Google’s public cloud platform outdid Microsoft Azure and Amazon Web Services in terms of growth in the first quarter of 2017, according to a Synergy analysis of IaaS, PaaS and hosted private cloud revenue reports released yesterday.
Joining the big boys
Synergy published a graph showing Google’s IaaS growth nearing 50 percent year-on year, closely followed by Microsoft and trailed by Alibaba, Oracle and IBM. All five players’ revenue increased more significantly than AWS, although Amazon’s cloud platform still holds a 33 percent total market share.
Alphabet subsidiary Google’s Cloud Platform - amongst a number of other companies including British AI company DeepMind and self-proclaimed technology incubator Jigsaw - is the company’s fastest growing revenue source, including income from its core advertising business. In contrast, Google’s ad revenue rose by approximately 20 percent year-on-year.
Google’s veteran engineer Urs Hölzle recently stated that he expects the company’s cloud revenue will eventually represent a larger share of Google’s income sources than advertising.
Going in for the kill
Google relies on having a dense fiber network and redundant infrastructure to compete with other providers. Sensing opportunities where others failed (outages, data losses) Google has rolled out applications centered on security and reliability.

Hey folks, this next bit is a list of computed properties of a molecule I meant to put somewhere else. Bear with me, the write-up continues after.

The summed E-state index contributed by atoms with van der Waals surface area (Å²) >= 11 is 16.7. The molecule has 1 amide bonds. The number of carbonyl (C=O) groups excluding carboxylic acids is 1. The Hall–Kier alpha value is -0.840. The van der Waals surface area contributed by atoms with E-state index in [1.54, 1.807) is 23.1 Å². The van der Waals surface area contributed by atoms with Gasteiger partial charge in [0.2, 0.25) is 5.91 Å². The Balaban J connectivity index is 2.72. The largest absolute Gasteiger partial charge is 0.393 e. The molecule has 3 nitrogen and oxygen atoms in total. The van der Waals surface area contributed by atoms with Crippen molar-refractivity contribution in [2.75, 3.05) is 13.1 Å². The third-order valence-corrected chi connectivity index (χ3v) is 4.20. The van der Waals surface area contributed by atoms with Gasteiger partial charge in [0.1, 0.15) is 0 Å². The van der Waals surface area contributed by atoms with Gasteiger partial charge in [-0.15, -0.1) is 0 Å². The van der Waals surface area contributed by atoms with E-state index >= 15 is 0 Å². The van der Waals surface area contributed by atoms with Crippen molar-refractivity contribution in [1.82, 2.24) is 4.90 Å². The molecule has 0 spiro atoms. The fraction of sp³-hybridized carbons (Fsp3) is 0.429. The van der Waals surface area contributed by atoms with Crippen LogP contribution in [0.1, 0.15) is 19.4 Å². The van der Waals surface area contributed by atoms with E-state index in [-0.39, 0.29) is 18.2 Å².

Amongst these is Google Spanner, a tool initially designed to synchronize the company’s databases across the world using GPS and atomic clocks, allowing customers to access vast databases from anywhere, reportedly with single digit millisecond latencies.
Also launched recently are Google Cloud DLP (data loss protection), which scans documents and uses AI to detect potential illegal data breaches and Identity Aware Proxy, which uses hardware tokens and IT controls to ensure application security, all of which are based on services initially developped for internal purposes.
Additionally, the IaaS arm has made a number of targeted acquisitions such as the Google Cloud teaching app Synergyse and cloud-based software sales platform Orbitera.
The game isn’t over yet
Amazon was the early bird to catch the worm with AWS, having capitalized on large organizations seeking to transfer operations from data centers to the cloud. It was then joined in its pursuit by Microsoft, whose wide web of industry contacts gave it a leg up on the market.
When Google launched its Cloud Platform, the company chose to target SMEs rather than go for bigger players, but now counts major customers such as Snap, eBay and HSBC - although the latter also uses AWS and Azure.
Diane Greene, SVP of Google Cloud since 2015, recently said that the company has a “pretty good shot” at becoming the number one cloud provider by 2022. It is more likely however that the IaaS’ rapid growth still has a way to go before it can realistically compete with AWS and Microsoft Azure.